Angelou, M. (2015). I know why the caged bird sings. New York: Random House.
Coates, T. (2016). Between the world and me. Toronto: CNIB.
Davis, A. Y., & Kelley, R. D. (2012). The meaning of freedom: And other difficult dialogues. San Francisco, CA: City Lights Books.
Kendi, I. X. (2019). How to be an antiracist. New York, NY: One World.
Lewis, J. A., Aydin, A., & Powell, N. (2013). March. Marietta, GA: Top Shelf Productions.
Morrison, T. (2003). The bluest eye. Sydney: Vision Australia Information and Library Service.
Nagara, I. (2016). A is for activist. New York: Seven Stories Press.
Rankine, C. (2014). Citizen: An American lyric. London: Penguin Books.
Stevenson, B. (2020). Just mercy: A story of justice and redemption. Melbourne: Scribe.
Thomas, A. (2017). The hate u give. New York: Balzer + Bray.
Backlash: What Happens When We Talk Honestly About Racism in America. Yancy, George. Lanham: Rowman & Littlefield, 2018. E185.615 .Y36 2018
"When George Yancy penned a New York Times op-ed entitled 'Dear White America' asking white Americans to confront the ways that they benefit from racism, he knew his article would be controversial. But he was unprepared for the flood of vitriol in response. He challenges white Americans to rise above the vitriol and to develop a new empathy for the African American experience."--Jacket.
Beyond the White Negro Empathy and Anti-Racist Reading. Davis, Kimberly Chabot. Urbana, Illinois: University of Illinois Press, 2014.
Everyday White People Confront Racial & Social Injustice: 15 Stories. Moore, Eddie, Jr., editor.; Parks, Marguerite W., editor.; Michael, Ali, editor. Sterling, Virginia: Stylus, 2015.
While we are all familiar with the lives of prominent Black civil rights leaders, few of us have a sense of what is entailed in developing a White anti-racist identity. Few of us can name the White activists who joined the struggle against discrimination, let alone understand the complexities, stresses and contradictions of doing this work while benefiting from the privileges they enjoyed as Whites.
This book fills that gap by vividly presenting – in their own words – the personal stories, experiences and reflections of fifteen prominent White anti-racists.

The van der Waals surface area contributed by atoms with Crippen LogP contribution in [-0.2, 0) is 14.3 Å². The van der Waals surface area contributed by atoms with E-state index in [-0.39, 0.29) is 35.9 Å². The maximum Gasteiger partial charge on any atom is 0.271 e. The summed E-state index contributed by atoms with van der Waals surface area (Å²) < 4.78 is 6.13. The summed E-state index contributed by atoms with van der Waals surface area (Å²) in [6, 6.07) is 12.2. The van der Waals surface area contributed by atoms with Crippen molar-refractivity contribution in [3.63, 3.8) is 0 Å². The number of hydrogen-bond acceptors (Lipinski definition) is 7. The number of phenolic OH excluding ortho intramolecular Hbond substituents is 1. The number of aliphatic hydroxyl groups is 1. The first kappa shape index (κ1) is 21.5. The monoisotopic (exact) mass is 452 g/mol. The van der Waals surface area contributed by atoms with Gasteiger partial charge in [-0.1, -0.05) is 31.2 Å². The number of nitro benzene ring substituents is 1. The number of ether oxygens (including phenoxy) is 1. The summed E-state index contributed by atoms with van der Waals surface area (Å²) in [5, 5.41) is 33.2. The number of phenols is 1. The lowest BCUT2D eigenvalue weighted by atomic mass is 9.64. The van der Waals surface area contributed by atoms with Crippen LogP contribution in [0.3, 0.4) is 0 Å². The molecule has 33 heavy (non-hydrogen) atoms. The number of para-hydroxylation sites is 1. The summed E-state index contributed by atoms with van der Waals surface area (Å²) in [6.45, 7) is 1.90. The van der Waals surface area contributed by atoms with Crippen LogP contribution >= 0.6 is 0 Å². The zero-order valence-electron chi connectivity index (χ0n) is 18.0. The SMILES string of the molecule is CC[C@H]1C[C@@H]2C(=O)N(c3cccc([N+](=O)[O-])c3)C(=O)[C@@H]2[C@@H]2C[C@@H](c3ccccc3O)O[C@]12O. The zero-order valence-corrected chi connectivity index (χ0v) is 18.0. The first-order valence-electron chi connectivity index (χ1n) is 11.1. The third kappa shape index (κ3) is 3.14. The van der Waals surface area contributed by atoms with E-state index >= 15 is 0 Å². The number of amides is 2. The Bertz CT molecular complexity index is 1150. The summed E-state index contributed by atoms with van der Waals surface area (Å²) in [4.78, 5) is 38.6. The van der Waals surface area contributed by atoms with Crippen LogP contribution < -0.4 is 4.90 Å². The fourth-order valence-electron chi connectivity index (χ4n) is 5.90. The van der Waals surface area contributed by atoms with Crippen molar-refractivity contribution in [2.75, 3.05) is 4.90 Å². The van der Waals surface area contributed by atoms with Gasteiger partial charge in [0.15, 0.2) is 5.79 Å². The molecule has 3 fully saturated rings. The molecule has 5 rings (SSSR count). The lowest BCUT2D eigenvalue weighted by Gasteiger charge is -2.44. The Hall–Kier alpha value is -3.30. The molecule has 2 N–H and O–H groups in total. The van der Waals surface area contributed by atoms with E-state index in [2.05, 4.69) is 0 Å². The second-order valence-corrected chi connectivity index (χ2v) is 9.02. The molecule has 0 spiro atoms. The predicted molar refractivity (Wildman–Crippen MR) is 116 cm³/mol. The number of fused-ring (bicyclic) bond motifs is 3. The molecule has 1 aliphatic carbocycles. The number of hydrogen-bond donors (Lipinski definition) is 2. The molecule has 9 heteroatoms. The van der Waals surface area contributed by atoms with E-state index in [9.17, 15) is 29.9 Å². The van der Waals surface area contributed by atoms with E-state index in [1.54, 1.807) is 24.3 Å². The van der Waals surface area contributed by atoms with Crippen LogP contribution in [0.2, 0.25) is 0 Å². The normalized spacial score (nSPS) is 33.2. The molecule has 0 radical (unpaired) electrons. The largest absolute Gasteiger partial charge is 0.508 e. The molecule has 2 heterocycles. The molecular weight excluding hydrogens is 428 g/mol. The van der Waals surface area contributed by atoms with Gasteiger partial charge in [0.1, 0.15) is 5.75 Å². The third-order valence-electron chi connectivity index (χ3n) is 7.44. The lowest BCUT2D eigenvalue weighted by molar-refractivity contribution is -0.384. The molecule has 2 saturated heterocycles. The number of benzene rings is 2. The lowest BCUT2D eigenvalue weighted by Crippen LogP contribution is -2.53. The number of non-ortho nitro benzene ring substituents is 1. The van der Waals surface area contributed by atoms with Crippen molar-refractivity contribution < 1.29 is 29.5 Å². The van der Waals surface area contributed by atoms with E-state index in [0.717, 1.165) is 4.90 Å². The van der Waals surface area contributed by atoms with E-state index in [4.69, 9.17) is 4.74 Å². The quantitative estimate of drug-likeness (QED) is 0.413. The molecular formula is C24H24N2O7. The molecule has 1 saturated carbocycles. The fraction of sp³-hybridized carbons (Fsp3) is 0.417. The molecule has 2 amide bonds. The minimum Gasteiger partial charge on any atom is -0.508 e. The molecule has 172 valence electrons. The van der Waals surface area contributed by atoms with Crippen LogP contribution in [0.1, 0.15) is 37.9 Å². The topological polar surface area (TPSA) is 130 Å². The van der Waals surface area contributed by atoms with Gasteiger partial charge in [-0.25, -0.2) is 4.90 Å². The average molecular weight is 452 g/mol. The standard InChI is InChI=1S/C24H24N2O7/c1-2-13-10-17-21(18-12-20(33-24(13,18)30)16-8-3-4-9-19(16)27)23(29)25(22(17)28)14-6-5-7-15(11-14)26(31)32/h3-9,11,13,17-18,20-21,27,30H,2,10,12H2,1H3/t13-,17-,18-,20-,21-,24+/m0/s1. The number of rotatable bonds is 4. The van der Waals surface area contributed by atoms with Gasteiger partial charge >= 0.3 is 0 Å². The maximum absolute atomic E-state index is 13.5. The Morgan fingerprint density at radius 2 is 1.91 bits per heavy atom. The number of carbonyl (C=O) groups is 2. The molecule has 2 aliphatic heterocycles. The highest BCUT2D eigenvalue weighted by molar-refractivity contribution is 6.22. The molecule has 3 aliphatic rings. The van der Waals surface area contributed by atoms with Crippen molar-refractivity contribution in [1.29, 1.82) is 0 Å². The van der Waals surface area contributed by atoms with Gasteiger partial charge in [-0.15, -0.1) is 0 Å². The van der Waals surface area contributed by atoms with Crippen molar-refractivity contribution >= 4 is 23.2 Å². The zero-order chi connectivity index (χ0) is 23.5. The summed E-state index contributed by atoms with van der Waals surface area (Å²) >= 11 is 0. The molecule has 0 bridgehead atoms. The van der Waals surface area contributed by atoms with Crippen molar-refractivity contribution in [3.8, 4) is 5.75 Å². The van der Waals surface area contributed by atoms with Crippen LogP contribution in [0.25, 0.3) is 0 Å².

How to be an Antiracist. Kendi, Ibram X. New York : One World, 2019. E184.A1 K344 2019
"The only way to undo racism is to consistently identify and describe it -- and then dismantle it." Ibram X. Kendi's concept of antiracism reenergizes and reshapes the conversation about racial justice in America -- but even more fundamentally, points us toward liberating new ways of thinking about ourselves and each other. In How to Be an Antiracist, Kendi asks us to think about what an antiracist society might look like, and how we can play an active role in building it.
In the Shadow of Statues: A White Southerner Confronts History. Landrieu, Mitch. New York: Viking, 2018
F379.N565 A26 2018
"There is a difference between remembrance of history and reverence for it." When Landrieu addressed the people of New Orleans in May 2017 about his decision to take down four Confederate monuments, he struck a nerve nationally. Here he discusses his personal journey on race as well as the path he took to making the decision to remove the monuments; tackles the broader history of slavery, race and institutional inequities that still bedevil America; and traces his personal relationship to this history. -- adapted from jacket.
Racism and Anti-Racism in World Perspective. Bowser, Benjamin P. Thousand Oaks: Sage Publications
1995, HT1521 .R325 1995
White Fragility: Why It's So Hard for White People to Talk About Racism. DiAngelo, Robin J. Boston: Beacon Press, 2018.
HT1521 .D486 2018
In this groundbreaking and timely book, antiracist educator Robin DiAngelo deftly illuminates the phenomenon of white fragility. Referring to the defensive moves that white people make when challenged racially, white fragility is characterized by emotions such as anger, fear, and guilt, and by behaviors including argumentation and silence. These behaviors, in turn, function to reinstate white racial equilibrium and prevent any meaningful cross-racial dialogue. In this in-depth exploration, DiAngelo explores how white fragility develops, how it protects racial inequality, and what we can do to engage more constructively. -- Publisher's description.
Summary and Analysis of White Fragility: Why It's So Hard to Talk to White People About Racism
DiAngelo, Robin J, author. Middleton DE: ZipReads, 2018, HT1521.D486 S1 2018
This book is a summary and analysis and is meant as a companion to, not a replacement for, the original book.
Black Feminist Thought by Patricia Hill Collins
Eloquent Rage: A Black Feminist Discovers Her Superpower by Dr. Brittney Cooper
Heavy: An American Memoir by Kiese Laymon
How To Be An Antiracist by Dr. Ibram X. Kendi
Invisible No More: Police Violence Against Black Women and Women of Color by Andrea J. Ritchie
Just Mercy by Bryan Stevenson
Me and White Supremacy by Layla F. Saad
Raising Our Hands by Jenna Arnold
Redefining Realness by Janet Mock
Sister Outsider by Audre Lorde
So You Want to Talk About Race by Ijeoma Oluo
The Bluest Eye by Toni Morrison
The Fire Next Time by James Baldwin
The New Jim Crow: Mass Incarceration in the Age of Colorblindness
by Michelle Alexander
The Next American Revolution: Sustainable Activism for the Twenty-First Century
by Grace Lee Boggs
The Warmth of Other Suns by Isabel Wilkerson
Their Eyes Were Watching God by Zora Neale Hurston
This Bridge Called My Back: Writings by Radical Women of Color by Cherríe Moraga
When Affirmative Action Was White: An Untold History of Racial Inequality in Twentieth-Century America by Ira Katznelson
This list comes from a document compiled by Sarah Sophie Flicker and Alyssa Klein in May 2020